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The Colonial Experience

Social institutions are human inventions. Their existence as well as their continuous existence requires collective human effort in terms of collectively believing that these institutions (1) exist, (2) have certain tasks to perform and are authorized to perform them, (3) that they are justified to do so, and (4) individuals within such institutions are warranted in believing (1), (2) and (3). By collectively believing these factors, social institutions acquire their reality.

Eventually, they are able to evolve a life of their own to the extent that human behavior and ultimately, social action can be modified, affected and even conditioned by social institutions. The possibility of such is evident if one considers that the aforementioned creation of social reality involves a creation of ontology which thereby leads to the formulation of conceptions of knowledge which determine the modes of exercising power within society.

It is important to note that power and knowledge directly imply each other since there is no power relation that has no correlative conception of knowledge nor is there any conception of knowledge that does not presuppose a conception of power relations. From what was stated above, one is led to the conclusion that human inventions somehow mould human beings to certain attitudes and dispositions. In relation to this, there are power relations involved between and among social agents and even among social institutions.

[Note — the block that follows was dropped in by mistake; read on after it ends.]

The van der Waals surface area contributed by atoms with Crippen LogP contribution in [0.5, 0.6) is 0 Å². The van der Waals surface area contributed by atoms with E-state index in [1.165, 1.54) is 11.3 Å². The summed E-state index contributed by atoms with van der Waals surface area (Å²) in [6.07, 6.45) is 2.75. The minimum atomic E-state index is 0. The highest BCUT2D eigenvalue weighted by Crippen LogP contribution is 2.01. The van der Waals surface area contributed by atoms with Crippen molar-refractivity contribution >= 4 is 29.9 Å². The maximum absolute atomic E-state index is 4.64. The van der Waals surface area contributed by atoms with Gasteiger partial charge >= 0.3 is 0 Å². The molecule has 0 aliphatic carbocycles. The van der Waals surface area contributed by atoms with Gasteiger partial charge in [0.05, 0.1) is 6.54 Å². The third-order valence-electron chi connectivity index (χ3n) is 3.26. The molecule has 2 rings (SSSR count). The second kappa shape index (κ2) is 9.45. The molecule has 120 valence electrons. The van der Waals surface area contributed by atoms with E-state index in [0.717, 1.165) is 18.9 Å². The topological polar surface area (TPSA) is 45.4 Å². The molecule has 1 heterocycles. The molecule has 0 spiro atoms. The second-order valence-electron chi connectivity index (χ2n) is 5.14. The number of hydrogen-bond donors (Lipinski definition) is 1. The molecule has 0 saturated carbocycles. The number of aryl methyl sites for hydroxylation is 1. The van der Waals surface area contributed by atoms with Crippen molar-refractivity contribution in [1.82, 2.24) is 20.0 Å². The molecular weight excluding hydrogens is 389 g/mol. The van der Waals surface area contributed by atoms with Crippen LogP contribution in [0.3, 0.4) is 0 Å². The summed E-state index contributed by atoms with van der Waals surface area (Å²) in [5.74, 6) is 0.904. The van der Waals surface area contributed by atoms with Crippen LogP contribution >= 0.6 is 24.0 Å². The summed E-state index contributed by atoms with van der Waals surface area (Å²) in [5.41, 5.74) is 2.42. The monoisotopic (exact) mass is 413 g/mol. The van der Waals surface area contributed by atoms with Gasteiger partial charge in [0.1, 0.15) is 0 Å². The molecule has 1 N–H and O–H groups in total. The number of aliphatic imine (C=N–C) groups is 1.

This is evident if one considers that as social institutions evolve a reality of their own, we find these realities impinging on our very existence and liberties thereby directly affecting human agency. In order to understand this, it is important to conceive of power relations as characterized in terms of conflict or alliance between forces on the basis of different force relations within the social field. Within such a field, the human agent is affected by methods of operationalization that enable the production of orderly, obedient, and productive individuals.

Human agency is thereby determined by the different power relations that act upon individuals. Power relations, in this sense, also determine the strictures or boundaries of an individual’s freedom. Such a conception of human agency appeals to a negative form of liberty since liberty is defined as an individual’s ability to act in a variety of ways in such a fashion that not all possibilities for action are eliminated for the individual.

Within such a scheme, the individual may be properly conceived as a subject of power since he is both endowed with certain capacities or possibilities for action while at the same time being subject to power relations. Within the aforementioned conception of social reality, the individual thereby becomes an active creator of social reality since all forms of social interaction may be viewed as affecting the field of all possible actions within the social field. The manner in which the power dynamics within social reality affects human agency is evident in colonized societies. According to Hardt & Negri (2001),

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